Glen Mazza wrote:
There shouldn't be extensions hardcoded
I thought of that (i.e., just make us a nice reference
implementation of the XSL standard), but PDF bookmarks
are just too popular

I didn't meant the bookmark extension should be discarded,
I meant the code should be pulled out of the core into a
separate, loadable extension, using the same mechanisms as
other extensions.

The content model *of that extension element*,

Wrong, the extension writer also decides in which FO elements his extension elements can appear. *You* certainly can't do this now.

And what about its relative ordering within the
fo:block?  Or its cardinality?  These are also defined
in the content model.

The Java object corresponding to the extension element should have access to the part of the FO tree which had been already constructed, including preceding siblings. Constraints involving elements from the FO namespace like "must precede any fo:* elements" are a bit difficult, but there are ways around this (registered callbacks, for example).

The proper model is the Rec,

This means you want to disallow *all* extensions except as child of instream-foreign-object. This is a somewhat strange contradiction to your stance with respect to the bookmark extension.

You have a new FO, you're going to need to code for
them--including ordering and cardinality--in those
parents that accept them,

This does *not* necessarily mean that *you* should arrange that the extension writer has to replace core FO classes. In fact do either: 1. Declare FOP wont support extensions except in instream-foreign-object, ever, or 2. Provide hooks so that extension writers can get their extensions running with FOP, with or without extensive validation of the extended content model, but at least *without* having to rewrite and replace core FO classes. The crude middle way to allow extensions but make it extra hard for developers to get them working, *and* make it nearly impossible for independently developed extensions to cooperate (as Finn already explained to you several times), is, well, crude, hard, and unnecessary.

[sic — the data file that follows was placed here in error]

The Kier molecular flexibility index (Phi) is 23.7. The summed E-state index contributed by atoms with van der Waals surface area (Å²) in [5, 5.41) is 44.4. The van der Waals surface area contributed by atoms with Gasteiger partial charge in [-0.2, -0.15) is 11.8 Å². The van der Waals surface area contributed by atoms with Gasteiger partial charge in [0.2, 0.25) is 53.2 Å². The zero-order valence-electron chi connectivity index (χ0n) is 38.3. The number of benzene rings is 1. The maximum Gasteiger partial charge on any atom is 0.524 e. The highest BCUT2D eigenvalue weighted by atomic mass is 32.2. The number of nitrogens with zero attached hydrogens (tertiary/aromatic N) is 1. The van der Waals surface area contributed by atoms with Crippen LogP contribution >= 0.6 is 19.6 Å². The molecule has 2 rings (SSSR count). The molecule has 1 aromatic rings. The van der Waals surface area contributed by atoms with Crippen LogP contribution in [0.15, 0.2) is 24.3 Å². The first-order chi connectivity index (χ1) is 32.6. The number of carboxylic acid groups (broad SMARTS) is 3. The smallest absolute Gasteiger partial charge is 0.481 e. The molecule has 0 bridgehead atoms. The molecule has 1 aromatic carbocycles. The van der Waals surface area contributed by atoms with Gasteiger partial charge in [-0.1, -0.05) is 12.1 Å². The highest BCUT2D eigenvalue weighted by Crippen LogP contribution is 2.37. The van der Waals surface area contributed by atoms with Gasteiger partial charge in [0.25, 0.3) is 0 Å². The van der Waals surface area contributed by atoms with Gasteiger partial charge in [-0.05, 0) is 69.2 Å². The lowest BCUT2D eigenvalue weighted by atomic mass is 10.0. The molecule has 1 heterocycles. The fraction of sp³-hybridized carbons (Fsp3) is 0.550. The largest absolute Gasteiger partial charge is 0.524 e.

Returning to the old method is not really an option. That's what was causing CCE and NPE's throughout the
system, whenever the FO was invalidly ordered.

*sigh* I should have time to do it myself. I don't see why content model checking and drop-in extensions have to be mutually exclusive.

If the current node is an fo:list-item and the
incoming node represents an fo:layout-master-set,
raise the exception immediately before you even get to
instantiate the fo:layout-master-set.

This does not mean you have to summarily reject a finnbock:change-bar on the same grounds.


Reply via email to